WebCAT – ‘The greatest map-geek invention ever’

Developing WebCAT, TfL’s new webpage for planners, has been quite a unique project. On one hand, this is a tool designed for a very specific audience with a specific purpose. On the other hand, we knew that there would be some interest from a much wider user group.

WebCAT is an acronym for Web-based Connectivity Assessment Toolkit. One of TfL’s responsibilities is to ensure that transport connections are taken into account when new buildings are planned anywhere in London. The planning rules require that major developments concentrate in areas with good public transport.

Developers and town planners are used to working with some indicators of transport connectivity when deciding what to build where. TfL’s Planning directorate initiated WebCAT in order to give information on these indicators in an interactive, graphical way.

Mapping websites that look at transport services exist elsewhere, but WebCAT offers something new. WebCAT is not a journey planner, and does not try to give information on the best way to travel.

The information on WebCAT comes directly from TfL’s strategic forecasting tools, and it's been called the “greatest map-geek invention ever”
The information on WebCAT comes directly from TfL’s strategic forecasting tools, and it’s been called the “greatest map-geek invention ever”

Since it is used to help make long-term decisions, like the number of flats to build or parking spaces to provide, the information on WebCAT comes directly from TfL’s strategic forecasting tools, and is aligned with the information TfL uses to compare between transport investment options.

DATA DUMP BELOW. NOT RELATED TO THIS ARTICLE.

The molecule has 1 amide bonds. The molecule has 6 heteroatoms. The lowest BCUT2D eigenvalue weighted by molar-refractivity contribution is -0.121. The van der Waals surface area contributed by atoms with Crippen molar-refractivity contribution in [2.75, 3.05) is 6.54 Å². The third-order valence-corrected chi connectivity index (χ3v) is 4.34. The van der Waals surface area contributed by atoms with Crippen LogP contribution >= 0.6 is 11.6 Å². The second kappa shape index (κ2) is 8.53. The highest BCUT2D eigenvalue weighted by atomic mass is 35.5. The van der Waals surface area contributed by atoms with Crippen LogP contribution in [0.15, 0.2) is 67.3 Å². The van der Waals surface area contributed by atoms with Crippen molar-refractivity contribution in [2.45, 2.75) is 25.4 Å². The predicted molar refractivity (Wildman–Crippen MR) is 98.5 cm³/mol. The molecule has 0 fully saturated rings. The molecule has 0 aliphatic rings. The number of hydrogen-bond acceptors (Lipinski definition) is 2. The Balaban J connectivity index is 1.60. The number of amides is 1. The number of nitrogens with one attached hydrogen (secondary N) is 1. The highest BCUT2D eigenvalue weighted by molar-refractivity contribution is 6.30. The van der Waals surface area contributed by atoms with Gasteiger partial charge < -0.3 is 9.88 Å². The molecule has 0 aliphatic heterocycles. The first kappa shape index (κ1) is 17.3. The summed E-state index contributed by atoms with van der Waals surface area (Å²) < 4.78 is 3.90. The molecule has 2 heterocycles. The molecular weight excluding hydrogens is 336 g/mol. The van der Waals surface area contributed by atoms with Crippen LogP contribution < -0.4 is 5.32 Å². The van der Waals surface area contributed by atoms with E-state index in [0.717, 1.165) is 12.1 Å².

At the same time, the data formats we used when developing WebCAT allow queries to access a huge amount of information very quickly and present it in a user-friendly way. So although this wasn’t the primary objective, we know that WebCAT could be a great tool for Londoners to compare between places to live or work, or even just to play with those beautifully coloured maps that tell them new things about places they know. Check it out for yourself here.

A risk that exists when publishing information from our strategic forecasting tools is that non-professional users might not understand the limitations of these tools. We need to make some assumptions and simplifications to create those maps. But it was still important for us to allow access to WebCAT to everyone, and not only to professional planners.

For users who are less familiar with the methods used in WebCAT we created a new guidebook. We also have a series of publications that explain how our forecasting tools work.

Feedback we received since WebCAT went live suggests that we’ve struck the right balance between the needs of our primary audience and the interests of the general public, and the response has been overwhelmingly positive. The Diamond Geezer blog said WebCAT was “very clever”, and Citymetric summarised that “it is brilliant”. Business Insider said this is an “excellent mapping tool”.

Add to this some tweets by well-read journalists, who said WebCAT is “the greatest map-geek invention ever”, and you’ll understand how within days we were getting a lot of attention! WebCAT got a whole page in the London Timeout and it has already been used in contexts we would have never thought of – you really have to check this one out!

You’ve so far only seen version 1 of WebCAT. There are many plans for future additions to this service, so look out for them over the coming few months. If you have any comments, questions or requests, please email us at [email protected] or leave a comment below.


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